The second week of the semester isn’t even through and we are back in full swing!! We’ve just started to dip our toes into the world of dance films, an extremely important and interesting vessel that dance can use to do things that would otherwise be impossible. The film that I chose to watch and analyze for both content (metaphorical interpretation, narrative, etc.) and technique (shots, angles, frame composition, cuts/transitions) was Reines d’un jour, a dance film by Pascal Magnin.
It takes place in countryside, mostly on grassy hills and in a barn type setting. It opens with short clips of the dancers running up and then consequently rolling back down, giving a feeling of desperate chaos, and maybe the struggle that comes with acquiring some sort of social power or status and then losing it? We don’t get a full shot of the bodies so we lack some context and just see the rush and effort. The slope of the hill was used very creatively alongside the movement to alter “reality” or what we could normally do on a flat surface. Common cuts between shots on the hills involved the camera following a leap up and over, or dancers sliding down the hill into the frame.
Next, there is a cut away to a woman placing her feet in and out of empty pairs of boots, with lots of very zoomed in close ups on her feet and hands. I think this type of setting/shot after a more movement oriented section is meant to recenter the dancers as humans too. I interpreted her trying on all the different boots as seeking out sympathy or perhaps looking to share empathy for others.
We next see a bunch of bulls roaming around on a knoll, occasionally engaging in headlock-type competitions. There are shots in between these of the dancers, arranged in couples. Their movement mimics (at first subtly, and then later more literally) that of the bulls, with the main focus on their heads/horns. To me, this alludes to three things: first, that the line between intimacy and competition is often a blurred one. Second, and relatedly, the power struggle in any relationship is constant. Third and most obvious, it’s a reminder to the audience that at the end of the day, humans are animals too.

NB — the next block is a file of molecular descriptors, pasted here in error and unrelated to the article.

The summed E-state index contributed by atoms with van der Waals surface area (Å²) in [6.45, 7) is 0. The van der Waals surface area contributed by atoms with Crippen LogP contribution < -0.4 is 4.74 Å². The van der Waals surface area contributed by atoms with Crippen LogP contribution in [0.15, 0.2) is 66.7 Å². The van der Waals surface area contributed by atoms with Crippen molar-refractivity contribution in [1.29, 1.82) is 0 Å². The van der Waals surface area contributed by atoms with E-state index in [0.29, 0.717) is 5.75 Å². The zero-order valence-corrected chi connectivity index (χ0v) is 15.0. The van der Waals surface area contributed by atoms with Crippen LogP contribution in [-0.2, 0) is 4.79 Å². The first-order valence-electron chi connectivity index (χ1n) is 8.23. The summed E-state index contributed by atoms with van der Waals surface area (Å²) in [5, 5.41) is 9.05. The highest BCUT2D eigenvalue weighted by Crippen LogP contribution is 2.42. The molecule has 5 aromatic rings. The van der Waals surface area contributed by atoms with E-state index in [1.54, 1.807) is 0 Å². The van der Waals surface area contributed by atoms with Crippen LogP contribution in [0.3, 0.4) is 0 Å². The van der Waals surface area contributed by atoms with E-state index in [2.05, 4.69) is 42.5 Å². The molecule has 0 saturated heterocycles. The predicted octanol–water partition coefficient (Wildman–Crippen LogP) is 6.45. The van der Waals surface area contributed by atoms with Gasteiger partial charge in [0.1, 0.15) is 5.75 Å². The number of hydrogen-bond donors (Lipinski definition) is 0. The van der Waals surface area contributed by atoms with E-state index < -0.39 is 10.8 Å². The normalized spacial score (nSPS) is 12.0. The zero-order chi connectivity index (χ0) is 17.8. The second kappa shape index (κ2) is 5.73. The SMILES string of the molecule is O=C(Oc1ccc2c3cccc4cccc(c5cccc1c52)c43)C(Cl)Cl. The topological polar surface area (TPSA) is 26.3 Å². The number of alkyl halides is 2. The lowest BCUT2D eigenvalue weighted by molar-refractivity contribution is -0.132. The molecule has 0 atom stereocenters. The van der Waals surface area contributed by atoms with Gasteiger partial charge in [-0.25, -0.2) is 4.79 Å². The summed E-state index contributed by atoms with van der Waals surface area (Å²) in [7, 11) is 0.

There’s a short scene that involves a young boy traipsing around in boots that are clearly too large for his child-size feet. A older man comes and lifts him right out of them and he the little boy runs off. I think the boots acted as a metaphor for maturity or responsibility, or growing up in general. It’s easy to put them on, but when you have to function in them you realize how hard it is if you weren’t ready to do so in the first place.
Next there is a large, group social dancing scene. Some half-pans around the group were utilized in an effective way. The most common cuts or transitions as they related to the movement were jumps, and physical transitions in and out of the floor. Making this observation will be helpful in the future when I am working on choreographing/filming dance for camera of my own! Another interesting technique used to help build the opportunity for cuts was a prop (in this case, a water bottle) being handed off and thrown around.
At the end, three women descend into a body of water calmly and slowly. There is some gestural upper body choreography that’s captured from a distance away. The most satisfying aspect of this scene however is the proportion of the frame that’s taken up by the surface of the water itself. I take this closing scene to not surprisingly represent death, and how it’s not violent or scary or something to avoid as long as you have lived and loved, as the majority of the film was centered around upbeat connections between the dancers.
All images are screenshotted from the YouTube link attached here and at the top of the post as well, belonging to Pascal Magnin.